An end to human rabies deaths - The time is now!

Delegates from around the world gathered in Geneva on 10-11th December 2015 for a landmark meeting, entitled “Global elimination of dog-mediated human rabies: The time is now”. The meeting had 4 objectives:

  • Disseminate results of the proof of concept for the elimination of dog-mediated rabies;
  • Build support and the case for investment to progress towards dog-mediated rabies elimination;
  • Promote a One Health inter-sectoral collaboration approach;
  • Shape the forward vision agenda with shared purpose for the elimination of dog-transmitted human rabies.

It was hosted by WHO and OIE with the support of FAO and GARC. Delegates included key representatives of Ministries of Health, Veterinary Services and national rabies coordinating bodies, rabies experts from the veterinary and the human health sectors and international organisations, policy-makers, non-governmental organisations, donors and the private sector.

In her welcoming address, Dr Margaret Chan, the director-general of the WHO, started with a very simple message: “Rabies belongs in the history books. This event will help put it there.”

The meeting showcased a series of demonstration projects, in particular those coordinated by the WHO and funded by the BMGF in South Africa, Tanzania and the Philippines, which also form the core of evidence in the Rationale for investing in the global elimination of dog-mediated human rabies, released on World Rabies Day 2015. Time and time again the data presented showed that dog vaccination can effectively reduce rabies cases in dogs, and that human deaths are tightly linked to the number of cases of rabies in dogs.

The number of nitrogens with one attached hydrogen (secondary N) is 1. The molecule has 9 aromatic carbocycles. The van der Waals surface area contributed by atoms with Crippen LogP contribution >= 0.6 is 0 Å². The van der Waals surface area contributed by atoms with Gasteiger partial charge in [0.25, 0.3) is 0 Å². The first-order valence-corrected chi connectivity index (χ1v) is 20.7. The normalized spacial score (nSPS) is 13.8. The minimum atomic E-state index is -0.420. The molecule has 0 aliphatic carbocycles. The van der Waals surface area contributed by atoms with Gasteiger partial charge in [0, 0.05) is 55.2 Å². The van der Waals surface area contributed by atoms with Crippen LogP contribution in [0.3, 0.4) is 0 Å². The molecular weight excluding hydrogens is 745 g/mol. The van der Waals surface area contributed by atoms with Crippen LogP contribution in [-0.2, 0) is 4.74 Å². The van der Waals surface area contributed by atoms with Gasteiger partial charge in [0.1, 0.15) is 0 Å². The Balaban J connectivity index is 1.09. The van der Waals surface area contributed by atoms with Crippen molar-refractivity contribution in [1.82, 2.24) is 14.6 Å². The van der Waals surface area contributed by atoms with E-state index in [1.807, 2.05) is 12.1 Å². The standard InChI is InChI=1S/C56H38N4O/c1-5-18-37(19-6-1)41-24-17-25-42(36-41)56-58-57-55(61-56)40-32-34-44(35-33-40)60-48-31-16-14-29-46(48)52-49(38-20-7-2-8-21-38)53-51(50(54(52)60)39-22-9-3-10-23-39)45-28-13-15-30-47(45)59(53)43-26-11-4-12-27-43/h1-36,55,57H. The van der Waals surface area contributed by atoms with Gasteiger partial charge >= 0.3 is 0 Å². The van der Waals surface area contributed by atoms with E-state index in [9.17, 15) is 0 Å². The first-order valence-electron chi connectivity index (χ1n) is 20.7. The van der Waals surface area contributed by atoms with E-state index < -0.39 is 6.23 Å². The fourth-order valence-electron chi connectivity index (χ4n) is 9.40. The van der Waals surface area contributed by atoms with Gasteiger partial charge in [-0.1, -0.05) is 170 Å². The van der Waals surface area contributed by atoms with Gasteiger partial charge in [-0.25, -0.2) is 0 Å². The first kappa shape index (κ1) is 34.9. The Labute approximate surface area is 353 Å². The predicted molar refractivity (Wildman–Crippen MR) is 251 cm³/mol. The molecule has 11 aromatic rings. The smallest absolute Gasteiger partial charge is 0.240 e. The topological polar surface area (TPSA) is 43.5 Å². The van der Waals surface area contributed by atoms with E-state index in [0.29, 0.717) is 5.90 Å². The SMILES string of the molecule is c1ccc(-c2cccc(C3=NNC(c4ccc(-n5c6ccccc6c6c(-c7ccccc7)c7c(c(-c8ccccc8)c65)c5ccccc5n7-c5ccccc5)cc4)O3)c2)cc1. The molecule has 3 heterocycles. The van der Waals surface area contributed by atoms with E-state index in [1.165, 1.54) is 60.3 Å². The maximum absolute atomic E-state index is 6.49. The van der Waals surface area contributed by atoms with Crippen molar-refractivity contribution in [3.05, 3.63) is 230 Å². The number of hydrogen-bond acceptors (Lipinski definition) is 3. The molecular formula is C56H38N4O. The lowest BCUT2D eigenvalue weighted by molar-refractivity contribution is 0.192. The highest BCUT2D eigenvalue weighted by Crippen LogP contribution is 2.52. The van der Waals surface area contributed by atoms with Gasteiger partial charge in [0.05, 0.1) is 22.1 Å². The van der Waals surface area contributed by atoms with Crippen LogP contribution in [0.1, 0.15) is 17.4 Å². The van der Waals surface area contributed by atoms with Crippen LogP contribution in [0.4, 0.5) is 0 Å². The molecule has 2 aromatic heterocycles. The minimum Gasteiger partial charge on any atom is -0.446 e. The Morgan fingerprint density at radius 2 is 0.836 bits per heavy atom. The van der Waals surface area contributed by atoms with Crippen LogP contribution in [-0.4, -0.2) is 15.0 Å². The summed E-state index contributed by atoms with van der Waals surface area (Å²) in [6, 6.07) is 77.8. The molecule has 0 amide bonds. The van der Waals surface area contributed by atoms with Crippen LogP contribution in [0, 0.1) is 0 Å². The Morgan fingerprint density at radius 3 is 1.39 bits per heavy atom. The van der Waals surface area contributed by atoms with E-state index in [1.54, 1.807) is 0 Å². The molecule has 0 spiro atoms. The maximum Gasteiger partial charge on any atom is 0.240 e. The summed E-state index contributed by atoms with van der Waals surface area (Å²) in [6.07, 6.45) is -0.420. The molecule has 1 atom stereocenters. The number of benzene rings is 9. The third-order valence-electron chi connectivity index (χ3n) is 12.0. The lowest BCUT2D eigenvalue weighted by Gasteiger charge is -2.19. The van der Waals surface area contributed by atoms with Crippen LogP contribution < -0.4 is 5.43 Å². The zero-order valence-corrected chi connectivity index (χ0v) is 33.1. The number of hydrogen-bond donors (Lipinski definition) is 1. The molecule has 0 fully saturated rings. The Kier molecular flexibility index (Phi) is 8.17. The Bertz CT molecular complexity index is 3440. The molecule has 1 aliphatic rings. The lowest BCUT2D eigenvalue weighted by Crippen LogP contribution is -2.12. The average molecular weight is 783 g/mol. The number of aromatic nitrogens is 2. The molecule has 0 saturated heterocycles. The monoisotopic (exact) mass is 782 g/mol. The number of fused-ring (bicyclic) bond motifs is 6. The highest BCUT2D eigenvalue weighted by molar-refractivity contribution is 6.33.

Rabies programme managers elaborated on the critical components of elimination programmes including mass dog vaccination, dog bite prevention, One Health collaborations and education of at risk communities. Presentations also detailed how OIE and WHO rabies vaccine banks have enabled countries improved access to high quality vaccines at an affordable price to support their efforts towards elimination, and are set to be integrated into future strategies against canine rabies.

The need for cross border collaborations and the value of rabies control ‘champions’ was demonstrated many times over, and regional networks will be key to achieving sustainable progress. There were strong calls for regional control plans to be developed and strengthened and in this context GARC’s Canine Rabies Control Blueprint and the Stepwise Approach Towards Rabies Elimination (SARE) were recognized as valuable tools to support countries in planning, implementing and assessing progress towards elimination.

The increase in rabies awareness due to the past 9 years of World Rabies Day was highlighted and that this work will be amplified by the new End Rabies Now campaign which aims to build the political and financial support to end human deaths.

Time for questions and feedback from delegates allowed productive engagement and discussion which was captured to feed into the meeting outcomes.

The meeting clearly demonstrated the current momentum in rabies control, and highlighted the evidence that canine rabies elimination is feasible, equitable and that dog vaccination is the only long term solution to end human rabies deaths.  All the international institutions are aligned with a clear multi-sectoral approach. One very concrete outcome of the meeting was agreement on a new global framework to eliminate rabies, to achieve the strategic vision of Zero deaths from dog mediated rabies by 2030 worldwide. 

The meeting was a significant milestone, but as Dr Bernard Vallat, director-general of the OIE, and several others made clear throughout the meeting, the extent to which we as a global community are able to achieve this strategic vision depends on what each and every delegate does next to capitalize on recent achievements.

Prof Louis Nel, Executive Director of GARC said, “We have come a long way in the past few years in finding a global consensus for rabies control and elimination. Backed by the recently launched End Rabies Now campaign, the prospects for maximising our cumulative efforts have never been more promising. Now is the time to grasp a unique opportunity to ensure that we eliminate human deaths from canine rabies by 2030”.

The conference website and Twitter feed give further information on the conference and access to all the supporting materials.

Submitted by Louise Taylor, GARC